During a February 8, 2017 conversation in the Oval Office, Comey recounted in one of his memos, Trump said that Russian President Vladimir Putin boasted that his country “had some of the most beautiful hookers in the world.”

But Trump also said that the “hookers thing is nonsense” and repeatedly told Comey he wanted the FBI to debunk the pee tape claim. His reason? Yes, Trump told Comey in a March 30, 2017 phone conversation that he was concerned that the “golden showers thing” would cast a “cloud” over his presidency. Trump insisted the claim wasn’t true, asking Comey: “Can you imagine me, hookers?”

Comey then writes in his book: “In an apparent play for my sympathy, (Trump) added that he has a beautiful wife and the whole thing has been very painful for her. He asked what we could do to ‘lift the cloud.’ ”...
Other evidence marshaled at the link, but I won't try your patience. Here, let's just have a quick vote:

Was it love for Melania that brought on Trump's troubles?
pollcode.com free polls

Rescue tortoise.

The 90-pound beast was found in San Diego County after it fell off a wall — "escaping a dog." The county spent $4,000 repairing its broken shell (with "screws, zip ties and denture material").

The Wisconsin Supreme Court heard oral argument on the case of the Marquette polisci prof who was suspended for something he wrote on his blog.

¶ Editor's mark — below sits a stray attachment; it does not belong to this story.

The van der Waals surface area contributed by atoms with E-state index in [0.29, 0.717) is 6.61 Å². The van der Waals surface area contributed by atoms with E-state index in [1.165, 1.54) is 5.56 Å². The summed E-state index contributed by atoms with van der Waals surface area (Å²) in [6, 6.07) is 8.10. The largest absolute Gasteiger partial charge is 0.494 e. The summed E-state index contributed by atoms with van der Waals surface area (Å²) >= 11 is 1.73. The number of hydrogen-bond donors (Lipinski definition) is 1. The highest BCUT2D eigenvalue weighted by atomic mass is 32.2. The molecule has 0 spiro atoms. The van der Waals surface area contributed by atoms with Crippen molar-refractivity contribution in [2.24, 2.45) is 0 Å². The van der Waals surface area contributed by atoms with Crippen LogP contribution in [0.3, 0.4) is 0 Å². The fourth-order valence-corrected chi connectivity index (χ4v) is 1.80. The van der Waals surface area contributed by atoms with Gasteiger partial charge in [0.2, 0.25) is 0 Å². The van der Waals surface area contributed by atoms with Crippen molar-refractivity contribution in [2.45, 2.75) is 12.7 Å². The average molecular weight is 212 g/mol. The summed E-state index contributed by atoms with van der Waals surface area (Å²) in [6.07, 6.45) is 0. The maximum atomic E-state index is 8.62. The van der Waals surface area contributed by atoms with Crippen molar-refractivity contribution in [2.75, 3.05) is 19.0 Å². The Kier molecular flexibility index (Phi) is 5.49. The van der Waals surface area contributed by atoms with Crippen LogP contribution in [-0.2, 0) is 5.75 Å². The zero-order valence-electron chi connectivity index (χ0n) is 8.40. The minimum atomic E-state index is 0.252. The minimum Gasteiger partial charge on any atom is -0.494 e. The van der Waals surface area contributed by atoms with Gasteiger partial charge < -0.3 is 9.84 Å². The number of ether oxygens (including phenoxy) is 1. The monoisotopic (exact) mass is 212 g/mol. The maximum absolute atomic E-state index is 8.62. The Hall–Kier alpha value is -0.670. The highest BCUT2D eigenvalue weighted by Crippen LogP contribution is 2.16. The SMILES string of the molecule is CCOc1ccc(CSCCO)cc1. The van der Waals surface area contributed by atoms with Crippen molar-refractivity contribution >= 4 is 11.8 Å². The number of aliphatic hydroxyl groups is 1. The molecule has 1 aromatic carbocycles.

WPR reports:
Marquette suspended [John] McAdams after he wrote a blog attacking Cheryl Abbate, a graduate student and philosophy instructor, for telling students that everybody agrees with gay rights, and there was no reason to discuss it.

Abbate was confronted after class by a student who disagreed, and in a conversation he recorded, Abbate said the student didn't have a right to make homophobic comments in her class. The student then shared the recording with McAdams, who blogged about the exchange.

McAdams included a clickable link to her contact information and personal website, and Abbate began receiving negative, threatening emails. She has since left the university.

"This is not a case about free speech, it's about safety," Marquette attorney Ralph Weber told reporters after arguments. "You don't paint a target on the back of a student — put her out in front of a hostile audience so that she can receive vile and horrific threats — and claim that that is somehow consistent with your obligations as a professional."